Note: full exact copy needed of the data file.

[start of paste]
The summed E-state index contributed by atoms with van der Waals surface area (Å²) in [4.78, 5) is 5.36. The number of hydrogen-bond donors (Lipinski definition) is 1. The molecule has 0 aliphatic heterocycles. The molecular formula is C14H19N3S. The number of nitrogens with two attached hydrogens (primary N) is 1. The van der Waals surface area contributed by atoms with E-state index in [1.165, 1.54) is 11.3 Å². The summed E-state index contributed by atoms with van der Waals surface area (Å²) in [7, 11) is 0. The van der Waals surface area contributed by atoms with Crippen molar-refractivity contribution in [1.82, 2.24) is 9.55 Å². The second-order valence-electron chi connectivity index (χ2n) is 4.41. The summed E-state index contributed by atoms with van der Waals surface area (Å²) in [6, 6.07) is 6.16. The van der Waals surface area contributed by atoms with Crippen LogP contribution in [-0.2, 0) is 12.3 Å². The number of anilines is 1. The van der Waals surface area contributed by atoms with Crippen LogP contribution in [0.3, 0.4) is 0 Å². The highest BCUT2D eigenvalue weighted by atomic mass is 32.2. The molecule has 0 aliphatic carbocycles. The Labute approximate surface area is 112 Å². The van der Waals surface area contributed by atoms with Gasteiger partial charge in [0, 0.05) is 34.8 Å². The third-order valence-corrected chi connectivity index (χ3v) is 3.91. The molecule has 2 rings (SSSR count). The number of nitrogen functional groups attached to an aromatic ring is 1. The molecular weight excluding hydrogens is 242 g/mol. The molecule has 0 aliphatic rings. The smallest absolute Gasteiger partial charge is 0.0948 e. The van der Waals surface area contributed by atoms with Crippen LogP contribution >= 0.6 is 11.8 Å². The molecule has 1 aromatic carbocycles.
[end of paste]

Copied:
The summed E-state index contributed by atoms with van der Waals surface area (Å²) in [4.78, 5) is 5.36. The number of hydrogen-bond donors (Lipinski definition) is 1. The molecule has 0 aliphatic heterocycles. The molecular formula is C14H19N3S. The number of nitrogens with two attached hydrogens (primary N) is 1. The van der Waals surface area contributed by atoms with E-state index in [1.165, 1.54) is 11.3 Å². The summed E-state index contributed by atoms with van der Waals surface area (Å²) in [7, 11) is 0. The van der Waals surface area contributed by atoms with Crippen molar-refractivity contribution in [1.82, 2.24) is 9.55 Å². The second-order valence-electron chi connectivity index (χ2n) is 4.41. The summed E-state index contributed by atoms with van der Waals surface area (Å²) in [6, 6.07) is 6.16. The van der Waals surface area contributed by atoms with Crippen LogP contribution in [-0.2, 0) is 12.3 Å². The number of anilines is 1. The van der Waals surface area contributed by atoms with Crippen LogP contribution in [0.3, 0.4) is 0 Å². The highest BCUT2D eigenvalue weighted by atomic mass is 32.2. The molecule has 0 aliphatic carbocycles. The Labute approximate surface area is 112 Å². The van der Waals surface area contributed by atoms with Gasteiger partial charge in [0, 0.05) is 34.8 Å². The third-order valence-corrected chi connectivity index (χ3v) is 3.91. The molecule has 2 rings (SSSR count). The number of nitrogen functional groups attached to an aromatic ring is 1. The molecular weight excluding hydrogens is 242 g/mol. The molecule has 0 aliphatic rings. The smallest absolute Gasteiger partial charge is 0.0948 e. The van der Waals surface area contributed by atoms with Crippen LogP contribution >= 0.6 is 11.8 Å². The molecule has 1 aromatic carbocycles.